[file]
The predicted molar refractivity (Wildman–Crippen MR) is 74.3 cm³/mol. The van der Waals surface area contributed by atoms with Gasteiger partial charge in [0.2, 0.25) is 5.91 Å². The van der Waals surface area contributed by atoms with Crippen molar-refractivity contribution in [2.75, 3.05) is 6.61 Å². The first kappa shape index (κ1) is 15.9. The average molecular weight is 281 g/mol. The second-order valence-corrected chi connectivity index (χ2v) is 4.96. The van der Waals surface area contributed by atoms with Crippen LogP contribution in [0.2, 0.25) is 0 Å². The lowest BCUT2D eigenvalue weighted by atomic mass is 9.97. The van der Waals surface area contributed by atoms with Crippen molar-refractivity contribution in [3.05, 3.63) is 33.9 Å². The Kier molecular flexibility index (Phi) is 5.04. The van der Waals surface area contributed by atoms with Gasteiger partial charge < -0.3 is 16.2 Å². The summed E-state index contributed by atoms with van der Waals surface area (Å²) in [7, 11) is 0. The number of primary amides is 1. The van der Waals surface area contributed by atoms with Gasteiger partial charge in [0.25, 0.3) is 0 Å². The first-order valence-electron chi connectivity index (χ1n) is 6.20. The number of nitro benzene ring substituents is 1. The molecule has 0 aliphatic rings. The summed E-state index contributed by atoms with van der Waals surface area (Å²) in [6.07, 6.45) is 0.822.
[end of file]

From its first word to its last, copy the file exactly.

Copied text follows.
The predicted molar refractivity (Wildman–Crippen MR) is 74.3 cm³/mol. The van der Waals surface area contributed by atoms with Gasteiger partial charge in [0.2, 0.25) is 5.91 Å². The van der Waals surface area contributed by atoms with Crippen molar-refractivity contribution in [2.75, 3.05) is 6.61 Å². The first kappa shape index (κ1) is 15.9. The average molecular weight is 281 g/mol. The second-order valence-corrected chi connectivity index (χ2v) is 4.96. The van der Waals surface area contributed by atoms with Crippen LogP contribution in [0.2, 0.25) is 0 Å². The lowest BCUT2D eigenvalue weighted by atomic mass is 9.97. The van der Waals surface area contributed by atoms with Crippen molar-refractivity contribution in [3.05, 3.63) is 33.9 Å². The Kier molecular flexibility index (Phi) is 5.04. The van der Waals surface area contributed by atoms with Gasteiger partial charge < -0.3 is 16.2 Å². The summed E-state index contributed by atoms with van der Waals surface area (Å²) in [7, 11) is 0. The number of primary amides is 1. The van der Waals surface area contributed by atoms with Gasteiger partial charge in [0.25, 0.3) is 0 Å². The first-order valence-electron chi connectivity index (χ1n) is 6.20. The number of nitro benzene ring substituents is 1. The molecule has 0 aliphatic rings. The summed E-state index contributed by atoms with van der Waals surface area (Å²) in [6.07, 6.45) is 0.822.